Category Archives: business networking

How to command attention when introducing yourself.

I was reminded tonight at an event of a simple yet often overlooked way to command attention when introducing yourself…

…Don’t hand someone your card until after you have introduced yourself, shared what you do and hopefully developed some rapport.

If you do, you run the risk of them losing their focus on you, looking at the card and trying to read it while you are starting to speak.

It’s instinctive to want to hand someone our card or brochure when introducing yourself as it reinforces your name and maybe depicts an image of what we do. It’s especially tempting when other people around you are doing that and you are simply going with the trend.

Next time you are introducing yourself to someone, take note :

At what point are you handing out your business card?

Is it at the beginning of the interaction or the end of the interaction?

Are you taking notes on the back of your card? You can provide this to them as a helpful reference about your conversation and make the card exchange more meaningful.

What things have you found worked (or didn’t work) when introducing yourself to keep the other person engaged and actually hear (and understand as well as retain) what you are saying?


The Art of Invisible Networking – Yes, it exists.

Yes, you read that right. I just said invisible and networking in the same sentence. How could that be?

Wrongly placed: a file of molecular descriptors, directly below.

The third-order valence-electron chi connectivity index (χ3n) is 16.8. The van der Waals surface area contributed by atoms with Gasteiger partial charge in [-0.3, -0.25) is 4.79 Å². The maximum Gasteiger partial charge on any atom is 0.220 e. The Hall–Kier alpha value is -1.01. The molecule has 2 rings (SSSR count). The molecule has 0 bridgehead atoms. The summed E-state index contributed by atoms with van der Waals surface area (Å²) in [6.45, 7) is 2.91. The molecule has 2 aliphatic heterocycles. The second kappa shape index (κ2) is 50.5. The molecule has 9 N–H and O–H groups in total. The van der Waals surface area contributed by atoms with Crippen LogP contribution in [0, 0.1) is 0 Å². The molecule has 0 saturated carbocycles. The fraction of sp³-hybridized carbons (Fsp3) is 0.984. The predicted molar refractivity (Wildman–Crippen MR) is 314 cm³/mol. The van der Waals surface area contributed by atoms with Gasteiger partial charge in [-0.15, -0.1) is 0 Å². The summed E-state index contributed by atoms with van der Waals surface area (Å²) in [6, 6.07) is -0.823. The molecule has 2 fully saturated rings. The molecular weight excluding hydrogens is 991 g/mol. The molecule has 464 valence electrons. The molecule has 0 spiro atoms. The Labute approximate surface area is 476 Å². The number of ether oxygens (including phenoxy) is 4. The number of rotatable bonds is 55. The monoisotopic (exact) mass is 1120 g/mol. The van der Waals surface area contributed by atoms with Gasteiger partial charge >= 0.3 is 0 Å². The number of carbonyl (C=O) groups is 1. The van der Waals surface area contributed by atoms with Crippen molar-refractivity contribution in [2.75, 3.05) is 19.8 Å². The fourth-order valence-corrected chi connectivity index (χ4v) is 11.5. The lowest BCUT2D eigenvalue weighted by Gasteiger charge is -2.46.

I love to ask about the concept of visibility when talking at events. When the audience is posed with the question of “what is visibility”, naturally, many answer that it’s “being seen” and yes, in a sense it is.. However, visibility is about much more than that.

Merriam-Webster defines visibility as “the capability of being readily noticed”…

Let’s re-read that. It is “the -capability- of being readily noticed.”

Understanding this and applying it was instrumental in me being able to quadruple the size of our previous business through online and offline networking. Why? Because I was intentional in making sure that I was in as many places as I could be both online and offline so that when a prospect was ready to “see” me, I was there.

In fact, it got to a point where people used to say to me “Taryn, I have a referral for you but I knew I would run into you during the week and wanted to give it to you in person.” They knew they would see me and counted on it, why? Because I was intentionally visible.